Never Use Money to Measure Wealth

I have a thing about cowboys. Back when I was growing up Westerns ruled the television screen. I remember the Rifleman, Cheyenne, Marshall Dillon, the Virginian, all the Cartwright men, Maverick and Rawhide…and yes, the Marlboro Man. Those men appeared so masculine, so earthy, so strong, and so real. Years ago there was a mini-series Broken Trail about a cattle drive starring, what else, cowboys. One of its memorable lines was “Never use money to measure wealth.”

So, how does one measure wealth?

Is wealth the wonder of hearing your child’s heart beat while that child is inside you? I still remember back in 1987 lying pregnant on that clinic bed thinking how powerful I was to be carrying life – God’s greatest miracle.

Is wealth miraculously escaping the wrath of a natural disaster? Or is wealth enduring the wrath of a natural disaster?

Is wealth walking down the aisle with the love of your life beside you? Is wealth working through the trials of marriage? Is wealth becoming so familiar with your spouse you can end each other’s sentences?

Is wealth the ability to see the glorious autumn colors and smell the wood burning in the fireplace? Is wealth licking your licks after a yummy, festive holiday meal?

Is wealth the thrill of your team winning the big one? I recall a Sports Illustrated editorial that pegged Jesus reappearing as a left handed pitcher for the Cleveland Indians. He wouldn’t get very many wins, but He’d get a ton of saves. I’d have Him on my team.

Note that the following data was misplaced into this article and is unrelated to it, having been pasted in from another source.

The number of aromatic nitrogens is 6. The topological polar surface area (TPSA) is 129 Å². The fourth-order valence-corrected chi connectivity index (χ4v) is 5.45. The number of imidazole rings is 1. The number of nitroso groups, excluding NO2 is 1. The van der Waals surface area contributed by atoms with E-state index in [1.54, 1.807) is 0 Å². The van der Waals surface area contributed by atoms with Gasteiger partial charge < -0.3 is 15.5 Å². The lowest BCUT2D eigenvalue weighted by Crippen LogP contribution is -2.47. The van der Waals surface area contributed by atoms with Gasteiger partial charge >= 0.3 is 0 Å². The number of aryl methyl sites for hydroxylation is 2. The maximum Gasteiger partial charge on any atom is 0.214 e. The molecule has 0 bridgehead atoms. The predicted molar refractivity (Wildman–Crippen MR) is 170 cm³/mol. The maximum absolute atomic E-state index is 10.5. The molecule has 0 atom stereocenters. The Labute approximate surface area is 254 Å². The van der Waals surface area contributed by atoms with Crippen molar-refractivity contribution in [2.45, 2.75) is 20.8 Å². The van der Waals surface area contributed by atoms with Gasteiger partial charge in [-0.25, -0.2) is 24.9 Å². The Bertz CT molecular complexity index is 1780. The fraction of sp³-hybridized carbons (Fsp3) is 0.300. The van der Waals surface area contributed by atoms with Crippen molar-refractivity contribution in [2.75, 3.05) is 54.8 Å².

Is wealth the loyalty of the dog that greets you at the door?

Is wealth the steadfastness of a dear friend to console you when needed?

All earthly wealth is temporary. Like John Ortberg’s book says when the game is over, it all goes back in the box. My heavenly home will feature riches beyond measure. My present pleasures will pale in comparison to the grandeur of my Heavenly Father’s palatial digs. And maybe, just maybe….. my God will be wearing a white Stetson.

Do not wear yourself out to get rich; have the wisdom to show restraint. Cast but a glance at riches, and they are gone, for they will surely sprout wings and fly off to the sky like an eagle. (NIV, Proverbs 23:4-5)

Those who want to get rich fall into temptation and a trap and into many foolish and harmful desires that plunge people into ruin and destruction. For the love of money is a root of all kinds of evil. Some people, eager for money, have wandered from the faith and pierced themselves with many griefs. (NIV, 1 Timothy 6:9-11)

Giddy-up partner,

Jeanie Shank

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